Patients diagnosed with N3-positive NSCLC patients between 2010 and 2015 were identified from the nine registries of the SEER database (http://seer.cancer.gov/): Atlanta, Connecticut, Detroit, Hawaii, Iowa, New Mexico, San Francisco–Oakland, Seattle–Puget Sound, and Utah. The database was established by the National Cancer Institute of the United States, which collected and recorded epidemiological data, clinical demographics, therapeutic information, and follow-up status of approximately 30% of cancer patients in the U.S. Nowadays its clinical information is publicly available to clinicians all worldwide. Thus, patients' information is anonymous, and the informed consent is not required.
Based on the database, patients that met the following criteria were included: (1) primary NSCLC (ICD-O-3/WHO 2008, International Classification of Diseases for Oncology, Third Edition); (2) clinical N3 stage (AJCC, 7th edition); (3) age at diagnosis: 18-years or older; and (4) year of diagnosis: 2010–2015. The exclusion criteria were as follows: (1) not the first primary cancer; (2) small cell lung cancer; (3) survival time <1 month; and (4) incomplete staging, treatment, and follow-up information. The latest update of follow-up information was in November 2018.
Multiple variables related to N3-NSCLC patients were extracted from the SEER database, including age, sex, race [white, black, others (American Indian/AK Native, Asian/Pacific Islander)], diagnosis year (2010–2015), laterality (right, left and unknown), primary site (upper, middle, lower lobe, main bronchus, overlapping lesion, and unknown), stage (IIIB and IV), T stage (T1–T4 and TX), distant metastasis (bone, brain, liver, and lung metastasis), histology (adenocarcinoma, squamous cell carcinoma, and other NSCLC), grade (I–IV and unknown), surgery (yes and no), chemotherapy (yes and no/unknown), and radiotherapy (yes and no/unknown).
All statistical analyses in this study were performed using R software version 3.6.3 (https://www.r-project.org) and IBM SPSS 25.0 (SPSS Inc.; Chicago, IL, USA). A two-side p < 0.05 was considered statistically significant. All statistical analyses were two-sided. To identify prognostic factors involved with overall survival (OS) and lung cancer-specific survival (CSS), univariate and multivariate Cox regression (LR forward) analyses were conducted among all N3-NSCLC patients. Furthermore, to develop predictive models for OS and CSS, all patients were grouped into a training cohort (2010, 2012, and 2014) and a validation cohort (2011, 2013, and 2015) in accordance with the diagnosis year (Figure 1). The distribution of the baseline characteristics between two cohorts was compared by Pearson's Chi square test. The least absolute shrinkage and selection operator (LASSO) regression analyses were performed in the training cohort to select the optimal prognostic parameters for OS and CSS, which were then used for the construction of predictive nomogram models. To evaluate the models' performance, the C-index values were calculated, which indicate discrimination ability. Additionally, using the validation cohort, calibration curves were also plotted with 500 bootstrap resamples, which demonstrate the nomogram models' agreement between the actual and the predicted survival outcome.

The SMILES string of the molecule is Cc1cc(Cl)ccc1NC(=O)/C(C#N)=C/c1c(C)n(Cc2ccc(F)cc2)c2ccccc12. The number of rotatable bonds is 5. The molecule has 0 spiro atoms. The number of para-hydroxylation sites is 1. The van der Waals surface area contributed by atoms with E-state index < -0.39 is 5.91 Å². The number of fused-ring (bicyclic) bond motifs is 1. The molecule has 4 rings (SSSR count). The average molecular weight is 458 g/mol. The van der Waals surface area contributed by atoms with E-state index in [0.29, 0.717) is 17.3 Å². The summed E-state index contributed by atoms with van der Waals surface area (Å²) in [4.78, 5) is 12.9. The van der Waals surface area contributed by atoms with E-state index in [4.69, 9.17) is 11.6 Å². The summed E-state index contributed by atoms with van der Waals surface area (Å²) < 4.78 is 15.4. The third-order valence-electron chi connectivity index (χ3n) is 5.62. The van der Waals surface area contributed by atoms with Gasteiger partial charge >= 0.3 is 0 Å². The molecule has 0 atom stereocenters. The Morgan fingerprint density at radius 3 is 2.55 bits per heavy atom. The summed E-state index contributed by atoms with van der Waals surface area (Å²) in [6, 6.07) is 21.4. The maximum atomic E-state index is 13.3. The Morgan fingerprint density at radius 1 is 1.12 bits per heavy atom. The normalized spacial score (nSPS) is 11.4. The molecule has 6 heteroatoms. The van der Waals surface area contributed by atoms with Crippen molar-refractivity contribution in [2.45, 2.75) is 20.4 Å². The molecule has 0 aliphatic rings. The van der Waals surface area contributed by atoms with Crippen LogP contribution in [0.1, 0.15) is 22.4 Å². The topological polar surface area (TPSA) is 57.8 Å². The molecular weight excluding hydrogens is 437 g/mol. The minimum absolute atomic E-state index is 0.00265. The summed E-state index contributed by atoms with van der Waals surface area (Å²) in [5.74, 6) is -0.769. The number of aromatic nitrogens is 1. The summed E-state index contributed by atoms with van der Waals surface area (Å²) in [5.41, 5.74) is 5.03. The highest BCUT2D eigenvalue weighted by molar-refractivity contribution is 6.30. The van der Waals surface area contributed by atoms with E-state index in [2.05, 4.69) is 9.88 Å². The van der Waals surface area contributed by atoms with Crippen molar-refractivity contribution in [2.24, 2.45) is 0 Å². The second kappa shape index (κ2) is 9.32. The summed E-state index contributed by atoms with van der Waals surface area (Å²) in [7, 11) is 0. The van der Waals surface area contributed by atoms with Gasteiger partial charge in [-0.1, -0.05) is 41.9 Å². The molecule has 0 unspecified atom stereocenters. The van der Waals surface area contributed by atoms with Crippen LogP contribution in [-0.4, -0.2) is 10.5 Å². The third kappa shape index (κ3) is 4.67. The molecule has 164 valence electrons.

Figure 1. The flow chart of patients for the training and the validation cohorts for the development of predictive models.
The survival curves were plotted using the Kaplan-Meier method and were compared by log-rank test. To further compare the survival outcome in patients receiving different treatments, propensity score matching analyses were also performed.
The patients' demographic characteristics are described in Table 1. A total of 24,747 patients diagnosed with N3-NSCLC between 2010 and 2015 were finally enrolled in our study, involving 13,939 (56.3%) females and 10,808 (43.7%) males with a median age of 67 [interquartile range (IQR): 59–75] years. According to the definite records, the most common sites of distant metastasis among N3-NSCLC patients were bone (7,093, 28.7%) and lung (6,886, 27.8%), followed by brain (4,571, 18.5%) and liver (3163, 12.8%). Among them, 23.8% had more than one site of distant metastasis. Surgical resection was performed for only 505 (2.0%) patients, including sublobar resection, lobectomy, and other lung resections. As for systematic therapy, 7,129 (28.8%) patients underwent only chemotherapy, 3,035 (12.3%) patients received only radiotherapy, and 9,736 (39.3%) were recorded to receive both chemotherapy and radiotherapy.
The results of univariate and multivariate Cox analyses for OS and CSS are shown in Table 2. The significant prognostic factors for OS and CSS were similar, which included age, race, diagnosis year, primary site, stage, T stage, bone, brain and liver metastases, histology, grade, surgery, and chemotherapy.
Table 2. Univariate and multivariate Cox regression analysis for overall survival (OS) and lung cancer-specific survival (CSS) in all patients with N3-NSCLC.